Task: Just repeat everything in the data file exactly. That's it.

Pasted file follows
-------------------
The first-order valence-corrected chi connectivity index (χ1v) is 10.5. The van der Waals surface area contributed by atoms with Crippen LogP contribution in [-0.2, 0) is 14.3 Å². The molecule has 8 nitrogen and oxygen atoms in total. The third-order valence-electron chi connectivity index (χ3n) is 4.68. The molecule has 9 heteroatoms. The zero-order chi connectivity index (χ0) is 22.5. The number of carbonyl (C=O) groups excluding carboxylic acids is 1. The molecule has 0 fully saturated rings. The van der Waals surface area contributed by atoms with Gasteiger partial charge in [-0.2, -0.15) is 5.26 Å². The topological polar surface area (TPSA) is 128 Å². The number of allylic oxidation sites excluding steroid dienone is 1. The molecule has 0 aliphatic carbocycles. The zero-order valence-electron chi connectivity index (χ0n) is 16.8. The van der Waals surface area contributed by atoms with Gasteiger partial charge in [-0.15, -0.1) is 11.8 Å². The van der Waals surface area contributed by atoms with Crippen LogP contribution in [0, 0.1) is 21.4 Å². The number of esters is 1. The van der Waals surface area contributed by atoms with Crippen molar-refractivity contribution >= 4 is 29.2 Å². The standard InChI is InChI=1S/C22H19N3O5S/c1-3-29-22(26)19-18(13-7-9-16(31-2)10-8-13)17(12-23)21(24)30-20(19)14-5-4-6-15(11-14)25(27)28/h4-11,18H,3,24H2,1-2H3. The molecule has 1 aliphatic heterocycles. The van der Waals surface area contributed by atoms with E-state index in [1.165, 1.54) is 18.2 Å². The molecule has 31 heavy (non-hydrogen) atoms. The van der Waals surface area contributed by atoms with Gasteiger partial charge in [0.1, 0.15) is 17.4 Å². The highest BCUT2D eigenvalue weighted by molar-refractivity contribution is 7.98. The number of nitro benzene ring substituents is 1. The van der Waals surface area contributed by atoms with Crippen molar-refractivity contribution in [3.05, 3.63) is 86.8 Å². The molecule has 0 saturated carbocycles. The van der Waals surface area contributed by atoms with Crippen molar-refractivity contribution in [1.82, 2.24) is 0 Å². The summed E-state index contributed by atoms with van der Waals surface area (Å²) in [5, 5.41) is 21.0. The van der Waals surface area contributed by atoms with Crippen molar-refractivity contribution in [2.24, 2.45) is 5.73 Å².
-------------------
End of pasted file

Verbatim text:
The first-order valence-corrected chi connectivity index (χ1v) is 10.5. The van der Waals surface area contributed by atoms with Crippen LogP contribution in [-0.2, 0) is 14.3 Å². The molecule has 8 nitrogen and oxygen atoms in total. The third-order valence-electron chi connectivity index (χ3n) is 4.68. The molecule has 9 heteroatoms. The zero-order chi connectivity index (χ0) is 22.5. The number of carbonyl (C=O) groups excluding carboxylic acids is 1. The molecule has 0 fully saturated rings. The van der Waals surface area contributed by atoms with Gasteiger partial charge in [-0.2, -0.15) is 5.26 Å². The topological polar surface area (TPSA) is 128 Å². The number of allylic oxidation sites excluding steroid dienone is 1. The molecule has 0 aliphatic carbocycles. The zero-order valence-electron chi connectivity index (χ0n) is 16.8. The van der Waals surface area contributed by atoms with Gasteiger partial charge in [-0.15, -0.1) is 11.8 Å². The van der Waals surface area contributed by atoms with Crippen LogP contribution in [0, 0.1) is 21.4 Å². The number of esters is 1. The van der Waals surface area contributed by atoms with Crippen molar-refractivity contribution >= 4 is 29.2 Å². The standard InChI is InChI=1S/C22H19N3O5S/c1-3-29-22(26)19-18(13-7-9-16(31-2)10-8-13)17(12-23)21(24)30-20(19)14-5-4-6-15(11-14)25(27)28/h4-11,18H,3,24H2,1-2H3. The molecule has 1 aliphatic heterocycles. The van der Waals surface area contributed by atoms with E-state index in [1.165, 1.54) is 18.2 Å². The molecule has 31 heavy (non-hydrogen) atoms. The van der Waals surface area contributed by atoms with Gasteiger partial charge in [0.1, 0.15) is 17.4 Å². The highest BCUT2D eigenvalue weighted by molar-refractivity contribution is 7.98. The number of nitro benzene ring substituents is 1. The van der Waals surface area contributed by atoms with Crippen molar-refractivity contribution in [3.05, 3.63) is 86.8 Å². The molecule has 0 saturated carbocycles. The van der Waals surface area contributed by atoms with Crippen molar-refractivity contribution in [1.82, 2.24) is 0 Å². The summed E-state index contributed by atoms with van der Waals surface area (Å²) in [5, 5.41) is 21.0. The van der Waals surface area contributed by atoms with Crippen molar-refractivity contribution in [2.24, 2.45) is 5.73 Å².